Civil-Military Relations

The Control

Pakistani politicians, a conglomerate of feudals, merchants, retired bureaucrats, powerful mafias and religious elements, are always contenders for power but they lack the discipline and organization of the army and are no match for it.

By Justice (r) M. Shaiq Usmani | January 2020

In the history of Pakistan, the expression “Controlled Democracy” was first used by no less a person than the first President of the Republic of Pakistan, Iskandar Mirza, in 1957. Later the expression was sanctified by Ayub Khan in his famous or infamous book, depending on how one looks at it, "Friends Not Masters". Both these gentleman belonged to the Army mindset and believed in having total control and yet had to pay lip service to democracy since Jinnah wanted Pakistan to be a democracy. But Jinnah and Liaquat Ali Khan were perhaps alone in harbouring this desire in the early years of Pakistan. The rest of the stalwarts of the movement for creation of Pakistan were essentially feudals, not the feudals in the mould of the aristocrats in Europe or even in Oudh, Bengal and Hyderabad Deccan in India but a crude lot without any sophistication who lorded over and even exploited their subjects in their fiefdoms. For them, democracy as enunciated by Jinnah was an anathema but they lacked the courage to stand up to Jinnah and hence bided their time and the time came when Liaquat Ali Khan was assassinated. Looking at the scenario then prevalent, there is no need to guess as to who was responsible for his assassination.

Thereafter in the nascent Pakistan, power passed into the hands of the bureaucrats, who instinctively had no love lost for democracy and made haste to have the parliament disbanded which had become an inconvenience. However, while the bureaucrats of the ilk of Ghulam Mohammad and Iskandar Mirza did not lack in guile, they lacked the muscle to keep the other contenders for power, that is the feudals, at bay hence the induction of General Ayub Khan, the Army Chief in the cabinet. But then it is a matter of history how Ayub Khan, in collusion with the ex-army man turned bureaucrat, Iskandar Mirza, seized power and then disbanded unfortunate Mirza and took over absolute power himself.

Ayub Khan soon realized that the feudals were conspiring behind the scenes hence the need to consolidate his power by making his source of power, i.e. the army strong, which at the time was equipped with Second World War armament that had become obsolete. For this, he turned to the Americans with whom he was already in touch as the Army Chief through the Military Assistance Agreement entered into in 1954. Pakistan thus became militarily strong but landed firmly in the American camp, leading eventually to heartburns which resulted in Ayub Khan, courtesy Altaf Gauhar, publishing the book “Friends not Masters”

On the political front, the feudals were biding their time for Ayub Khan to show a chink in the armour. This was provided by the fiasco of the 1965 war and then, through a feudal, Zulfiqar Ali Bhutto, a movement was launched against him. Bhutto of course used socialism to give his movement a popular base even though he was far from being a socialist or a democrat at heart. It was for this reason that Bhutto, soon after coming into power after the interregnum of Yahya Khan’s rule and the ill-fated 1971 war and after introducing disastrous reforms to show his socialist credentials, soon reverted to his feudal ways, that is to seek and wield absolute power. Meanwhile, the military watched these developments with great alarm. They realized that the strengthening of the feudals, coupled with the rise of the left due to the pseudo-socialism of Bhutto, would eventually loosen the grip of the army over the state apparatus. Hence followed the movement to oust Bhutto, initiated by Bhutto’s own indiscretions during the general elections of 1977 and then galvanized by the religious elements joining in, which eventually led to General Zia-ul-Haq’s putsch in 1979.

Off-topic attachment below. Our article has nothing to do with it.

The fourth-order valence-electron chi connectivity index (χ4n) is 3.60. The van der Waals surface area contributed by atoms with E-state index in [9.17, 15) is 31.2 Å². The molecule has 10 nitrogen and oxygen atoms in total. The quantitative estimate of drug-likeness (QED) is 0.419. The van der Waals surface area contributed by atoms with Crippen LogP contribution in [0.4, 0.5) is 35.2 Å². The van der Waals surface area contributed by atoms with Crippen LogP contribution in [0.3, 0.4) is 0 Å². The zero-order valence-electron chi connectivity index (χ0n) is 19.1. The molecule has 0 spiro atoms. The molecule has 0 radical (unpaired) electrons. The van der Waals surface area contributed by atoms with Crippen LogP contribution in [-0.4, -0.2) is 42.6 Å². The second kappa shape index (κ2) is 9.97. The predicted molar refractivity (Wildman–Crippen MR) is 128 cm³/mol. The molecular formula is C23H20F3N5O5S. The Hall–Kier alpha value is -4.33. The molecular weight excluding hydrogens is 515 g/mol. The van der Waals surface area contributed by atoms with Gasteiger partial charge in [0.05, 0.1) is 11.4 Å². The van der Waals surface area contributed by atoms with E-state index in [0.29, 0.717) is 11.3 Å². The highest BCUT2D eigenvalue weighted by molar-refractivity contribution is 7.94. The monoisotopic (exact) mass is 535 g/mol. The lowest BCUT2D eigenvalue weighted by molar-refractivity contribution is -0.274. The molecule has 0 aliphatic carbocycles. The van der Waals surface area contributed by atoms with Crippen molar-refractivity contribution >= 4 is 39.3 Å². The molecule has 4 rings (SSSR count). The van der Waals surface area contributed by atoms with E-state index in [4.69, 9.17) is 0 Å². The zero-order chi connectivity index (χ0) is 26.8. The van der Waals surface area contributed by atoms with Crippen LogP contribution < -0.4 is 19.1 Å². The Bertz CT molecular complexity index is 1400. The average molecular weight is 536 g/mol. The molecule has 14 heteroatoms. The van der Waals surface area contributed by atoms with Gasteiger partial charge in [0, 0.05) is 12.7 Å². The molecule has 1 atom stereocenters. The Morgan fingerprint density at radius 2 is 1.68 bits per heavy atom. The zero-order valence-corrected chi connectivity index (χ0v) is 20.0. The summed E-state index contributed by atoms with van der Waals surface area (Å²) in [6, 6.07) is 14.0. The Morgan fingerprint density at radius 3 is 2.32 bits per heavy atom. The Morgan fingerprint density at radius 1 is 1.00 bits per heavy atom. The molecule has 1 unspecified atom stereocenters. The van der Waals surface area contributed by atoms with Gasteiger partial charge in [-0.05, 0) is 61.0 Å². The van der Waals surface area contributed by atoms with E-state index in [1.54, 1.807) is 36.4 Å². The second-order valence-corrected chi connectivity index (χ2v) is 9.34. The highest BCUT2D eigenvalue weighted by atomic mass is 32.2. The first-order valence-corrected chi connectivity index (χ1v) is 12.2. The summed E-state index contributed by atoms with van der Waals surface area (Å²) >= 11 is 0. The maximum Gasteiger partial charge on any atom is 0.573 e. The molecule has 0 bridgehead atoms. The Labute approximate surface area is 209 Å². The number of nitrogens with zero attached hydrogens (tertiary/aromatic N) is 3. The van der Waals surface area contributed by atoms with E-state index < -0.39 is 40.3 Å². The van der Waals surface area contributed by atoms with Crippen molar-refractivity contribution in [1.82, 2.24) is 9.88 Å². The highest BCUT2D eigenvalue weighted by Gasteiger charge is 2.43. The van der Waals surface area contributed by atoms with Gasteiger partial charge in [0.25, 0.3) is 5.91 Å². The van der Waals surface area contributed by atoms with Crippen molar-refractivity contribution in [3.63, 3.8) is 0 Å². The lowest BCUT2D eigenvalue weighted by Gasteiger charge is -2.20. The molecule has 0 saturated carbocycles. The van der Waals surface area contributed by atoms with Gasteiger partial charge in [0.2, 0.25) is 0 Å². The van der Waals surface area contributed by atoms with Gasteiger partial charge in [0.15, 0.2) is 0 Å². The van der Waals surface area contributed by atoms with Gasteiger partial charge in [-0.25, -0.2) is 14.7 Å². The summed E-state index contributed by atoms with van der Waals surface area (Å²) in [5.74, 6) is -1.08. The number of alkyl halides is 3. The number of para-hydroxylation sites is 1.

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The writer is a former Chief Justice of the Sindh High Court. He has been actively involved in human and women’s rights causes.

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It is true that the basic precondition of a democratic setup is a healthy civil-military relationship. In all democratic countries, an elected civilian government enjoys full control over the military. However, in Pakistan, control over governance has civil and military leaderships. There has been a decade of civilian supremacy followed by a decade of military rule. The reasons for this periodic shuffling are incompetent political leadership, weak political parties and institutions, rising power of civil-military bureaucracy, serious security threats to the country and frequent use of military in aid of civil power.

One thought on “The Control

  • January 22, 2020 at 5:13 pm

    Pakistan is one of those countries where the military has always played a crucial role in governance. It seems this country is still not ready for real democracy. However, considering Pakistan’s current conditions, the military should come out and play a more active part.